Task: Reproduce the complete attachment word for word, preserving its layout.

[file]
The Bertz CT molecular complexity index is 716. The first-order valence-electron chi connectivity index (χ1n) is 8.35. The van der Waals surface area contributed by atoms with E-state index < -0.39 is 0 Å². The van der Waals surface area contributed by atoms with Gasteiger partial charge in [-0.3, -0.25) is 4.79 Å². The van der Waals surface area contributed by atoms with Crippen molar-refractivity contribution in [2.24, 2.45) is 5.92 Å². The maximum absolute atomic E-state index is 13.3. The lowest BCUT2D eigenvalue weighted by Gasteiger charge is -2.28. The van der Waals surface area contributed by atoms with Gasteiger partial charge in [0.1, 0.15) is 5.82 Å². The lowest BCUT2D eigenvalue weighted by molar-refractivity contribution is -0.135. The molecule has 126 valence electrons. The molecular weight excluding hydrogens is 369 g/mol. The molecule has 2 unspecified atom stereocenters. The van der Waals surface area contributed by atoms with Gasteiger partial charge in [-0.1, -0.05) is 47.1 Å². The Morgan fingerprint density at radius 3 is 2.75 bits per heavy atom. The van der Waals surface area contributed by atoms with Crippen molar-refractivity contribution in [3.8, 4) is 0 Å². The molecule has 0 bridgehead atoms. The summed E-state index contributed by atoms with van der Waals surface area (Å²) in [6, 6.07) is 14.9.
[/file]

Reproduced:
The Bertz CT molecular complexity index is 716. The first-order valence-electron chi connectivity index (χ1n) is 8.35. The van der Waals surface area contributed by atoms with E-state index < -0.39 is 0 Å². The van der Waals surface area contributed by atoms with Gasteiger partial charge in [-0.3, -0.25) is 4.79 Å². The van der Waals surface area contributed by atoms with Crippen molar-refractivity contribution in [2.24, 2.45) is 5.92 Å². The maximum absolute atomic E-state index is 13.3. The lowest BCUT2D eigenvalue weighted by Gasteiger charge is -2.28. The van der Waals surface area contributed by atoms with Gasteiger partial charge in [0.1, 0.15) is 5.82 Å². The lowest BCUT2D eigenvalue weighted by molar-refractivity contribution is -0.135. The molecule has 126 valence electrons. The molecular weight excluding hydrogens is 369 g/mol. The molecule has 2 unspecified atom stereocenters. The van der Waals surface area contributed by atoms with Gasteiger partial charge in [-0.1, -0.05) is 47.1 Å². The Morgan fingerprint density at radius 3 is 2.75 bits per heavy atom. The van der Waals surface area contributed by atoms with Crippen molar-refractivity contribution in [3.8, 4) is 0 Å². The molecule has 0 bridgehead atoms. The summed E-state index contributed by atoms with van der Waals surface area (Å²) in [6, 6.07) is 14.9.